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  11. Sometimes it’s so hard not to get in just one more barb. We hug our bitterness to us. Are we so afraid of the void of indifference? Very well done, very thought-provoking.

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  12. msjadeli says:

    I’ll take the indifference any day!

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  13. elmowrites says:

    Ooh, I loved guessing at the relatonship between these two, and what brought them back together. So many possibilities, but the sharpness says to me it’s an ex-wife meeting her replacement for the first time. Anyway, it’s beautifully written, Sandra. I have missed reading your characters.

    Like

  14. A perfect relationship can too easily become stale and lose its spark. Vive la difference!

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  15. pennygadd51 says:

    Elegant. Full of insight. You give it great impact by your exquisite and so-appropriate descriptions. Lovely!

    Like

  16. oneta hayes says:

    I believe he like things he can control.

    Like

  17. James McEwan says:

    Like a fencing match with words. An unresolved issue percolates the tension.

    Like

  18. Dora says:

    Sandra, It’s easy to see the narrator of this little domestic aperçu was never as easily controlled as the new mistress. The source of the tension, perhaps? You’ve rendered the scene with cinematic force. Truly enjoyable!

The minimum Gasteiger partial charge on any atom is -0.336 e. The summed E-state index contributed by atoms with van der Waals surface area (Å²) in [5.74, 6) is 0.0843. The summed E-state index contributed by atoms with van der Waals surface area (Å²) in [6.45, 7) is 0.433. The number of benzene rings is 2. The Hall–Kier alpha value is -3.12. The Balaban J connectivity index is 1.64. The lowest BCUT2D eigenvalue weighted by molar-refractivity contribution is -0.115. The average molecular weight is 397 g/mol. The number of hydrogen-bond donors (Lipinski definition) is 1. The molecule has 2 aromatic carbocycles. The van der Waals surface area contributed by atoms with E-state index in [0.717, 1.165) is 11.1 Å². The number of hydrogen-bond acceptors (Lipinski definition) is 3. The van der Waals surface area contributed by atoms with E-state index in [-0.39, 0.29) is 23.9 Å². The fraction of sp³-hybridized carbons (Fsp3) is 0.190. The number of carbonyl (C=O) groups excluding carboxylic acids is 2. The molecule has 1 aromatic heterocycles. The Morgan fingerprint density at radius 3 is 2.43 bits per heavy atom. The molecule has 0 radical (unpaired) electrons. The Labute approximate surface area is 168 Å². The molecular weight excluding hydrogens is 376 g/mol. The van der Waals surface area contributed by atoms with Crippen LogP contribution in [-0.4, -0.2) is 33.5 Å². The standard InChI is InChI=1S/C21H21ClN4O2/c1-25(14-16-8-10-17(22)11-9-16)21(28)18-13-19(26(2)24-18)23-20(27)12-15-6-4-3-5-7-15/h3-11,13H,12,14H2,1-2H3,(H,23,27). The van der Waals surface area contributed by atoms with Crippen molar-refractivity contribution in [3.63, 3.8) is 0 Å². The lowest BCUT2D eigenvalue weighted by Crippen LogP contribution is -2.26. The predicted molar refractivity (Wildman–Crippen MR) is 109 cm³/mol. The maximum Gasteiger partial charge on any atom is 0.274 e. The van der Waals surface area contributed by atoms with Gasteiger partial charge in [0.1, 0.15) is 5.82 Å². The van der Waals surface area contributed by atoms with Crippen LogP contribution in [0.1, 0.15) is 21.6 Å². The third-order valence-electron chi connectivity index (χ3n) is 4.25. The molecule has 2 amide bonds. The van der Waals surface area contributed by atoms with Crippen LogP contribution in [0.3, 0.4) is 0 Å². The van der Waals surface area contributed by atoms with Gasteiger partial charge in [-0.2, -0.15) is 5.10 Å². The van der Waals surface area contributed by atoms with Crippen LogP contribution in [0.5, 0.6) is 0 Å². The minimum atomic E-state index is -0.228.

Like

  19. rogershipp says:

    ‘vintage hostilities’ I love that turn-of-word phrase!! Enjoyed.

    Like

  20. I enjoyed reading this tale, Sandra. The last line unveils a great deal.
    Like, Roger(above) “vintage hostilities” are stellar words saying so much.
    Happy New Year 2021 …. Be Safe 😷
    Isadora 😎

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  21. You are the master of details. I clearly imagined the scene and the underlying “vintage hostilities.” Excellent story, Sandra! Belated Happy New Year to you as well!

    Like

  22. draliman says:

    Something familiar to cling to, even if not the friendliest of relationships.

    Like

  23. This was thought-provoking. Do we want to deal with people’s bitterness or their indifference? Is this all it comes down to? Hope not! Yet, sometimes the familiar can seem comforting even if it is hostile and toxic. You do this flash fiction thing so well.

    Like

  24. liz young says:

    I imagine they used to be married. Great observation, as always.

    Like

  25. plaridel says:

    my hat goes off to them. it looks like they’d been together for so long and still endure each other’s idiosyncrasy.

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  26. Love that. Especially the words “vintage hostilities.” Perhaps a good substitute for indifference as you mention.

    Like

  27. I love this little cameo, Sandra. You tell us so much in just enough words. 👏🏻

    Like

  28. goroyboy says:

    Well orchestrated Sandra. I could sense the almost teasing hostilities beyond the façade of new appearances.

    Like

I'd love to hear your views; it reassures me I'm not talking to myself.